Tap, tap, keep on traveling

Tap, tap, keep traveling   

We at Will You Finish Your Plate International Inc. conglomerate are very much on the lookout for trends, whether it's the return of low rise jeans, coasters with “Vindredi” scripted on them or the new thing to fashion: not giving a criminal record to gentlemen who have raped or abused a woman, so as not to prevent them from traveling the world in a really f*cked up version of Mange, pray, like.  

We pretty much all know (if not, take a little chamomile before clicking) the case of Simon Houle, aggressor and engineer (in that order) who, as soon as acquitted by judge Matthieu Poliquin, would have let his hands grab another woman without her consent in a resortCuban. We will therefore not return to this case, except to shout their names while waving our fists in the sky, because it is the only thing we seem to be able to deal with a justice system full of flaws which prefers to re-traumatize the victims rather than making the accused responsible even when the facts are recognized. 

SIMON HOUUUUUULE PIS MATTHIEU POLIQUIIIIIN! That feels good. 

But the summer holidays (and the desire to know nothing more) helping, many may have missed the case of Joshua Schoo, a man from Gatineau who violently attacked his spouse, in front of his children, but who received an absolution for not, and we quote with such gnashing of teeth that our dentist will be able to afford a second chalet, “ruin his career”.

Dab, dab, keep traveling  

Joshua Schoo/Photo taken from Facebook

We therefore note: jumping on someone in the street to strangle them is assault. But jumping on his partner to do the same is domestic violence. And there it is very important to ask for quossé that perhaps it is not completely his fault? The ti-poutte just skipped a mark and he said he regretted it. That's love, Judge.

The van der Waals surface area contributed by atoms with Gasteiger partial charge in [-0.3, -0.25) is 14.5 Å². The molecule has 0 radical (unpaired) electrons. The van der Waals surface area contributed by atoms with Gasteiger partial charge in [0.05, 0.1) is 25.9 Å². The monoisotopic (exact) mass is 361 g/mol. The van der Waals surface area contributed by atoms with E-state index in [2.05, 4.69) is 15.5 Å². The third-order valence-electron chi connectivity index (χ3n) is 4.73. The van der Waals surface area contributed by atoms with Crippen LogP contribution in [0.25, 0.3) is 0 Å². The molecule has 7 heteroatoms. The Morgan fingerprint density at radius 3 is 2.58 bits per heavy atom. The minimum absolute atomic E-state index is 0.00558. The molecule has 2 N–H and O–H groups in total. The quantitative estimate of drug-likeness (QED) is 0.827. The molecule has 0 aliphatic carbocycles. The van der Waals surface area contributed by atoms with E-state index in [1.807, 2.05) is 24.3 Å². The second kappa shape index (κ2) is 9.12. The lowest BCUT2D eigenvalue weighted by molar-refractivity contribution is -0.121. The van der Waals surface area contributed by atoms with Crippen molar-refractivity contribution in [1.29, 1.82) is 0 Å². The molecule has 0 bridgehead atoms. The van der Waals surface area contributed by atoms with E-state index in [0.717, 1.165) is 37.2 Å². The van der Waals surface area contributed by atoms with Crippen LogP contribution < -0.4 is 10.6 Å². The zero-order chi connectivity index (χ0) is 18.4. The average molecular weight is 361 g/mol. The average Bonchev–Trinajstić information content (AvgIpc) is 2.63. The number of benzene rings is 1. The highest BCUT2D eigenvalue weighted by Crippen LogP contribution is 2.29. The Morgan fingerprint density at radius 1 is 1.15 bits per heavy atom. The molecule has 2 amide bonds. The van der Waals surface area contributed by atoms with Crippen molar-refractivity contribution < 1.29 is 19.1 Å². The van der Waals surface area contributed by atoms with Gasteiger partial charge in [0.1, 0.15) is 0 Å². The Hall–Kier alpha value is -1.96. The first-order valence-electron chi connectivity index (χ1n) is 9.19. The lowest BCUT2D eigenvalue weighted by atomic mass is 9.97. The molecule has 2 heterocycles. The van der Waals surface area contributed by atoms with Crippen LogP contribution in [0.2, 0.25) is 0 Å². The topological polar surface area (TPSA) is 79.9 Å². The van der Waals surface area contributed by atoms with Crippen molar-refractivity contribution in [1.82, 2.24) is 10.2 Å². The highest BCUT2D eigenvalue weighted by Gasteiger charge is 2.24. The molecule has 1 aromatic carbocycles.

In his judgment, Judge Serge Laurin points out that with a legal file, Schoo could no longer visit his sister in the United States and spend holidays there with his children (including his 13-year-old daughter, who had to call the police after seeing his father attack his mother, imagine the atmosphere at the Best Western in Burlington!). Isn't the sister doing the reverse route an option? The reasons for wanting to squeal his camp of the States are however not lacking! 

Seems like it's still supremely important that an abuser can still travel. As if the aggressors were to be Quebec's new export, after ice cider and Denis Villeneuve. 

Yes, it is important to take into account the sincere steps of the culprit and the victims' desire for reparation, but the actions should still have repercussions, sometimes. We had more consequences for trying to suspend our subscription to HelloFresh than the eight players of Hockey Canada had for their history of gang rape. Or that the other half-dozen players caught up in another carefully hushed up gang rape story in 2003. 

We're also considering asking Hockey Canada for advice on our insurance renewal, since the organization seems to have had an excellent deal with its broker to cover up stories of sexual assault, so as not to ruin the careers of alleged skate rapists who are talented with the paddle and who might want to be drafted out of the country. Enough to promote both our national sport and our seemingly chronic inability, all provinces combined, to hold aggressors accountable.  

Forget passports, forget baggage management . At this point, it seems like the best way to deal with the chaos at airports would be to start caring more about the victims than about the abusers' right to spend two weeks in Cayo Coco. Already, there would be fewer people in the line at customs. 

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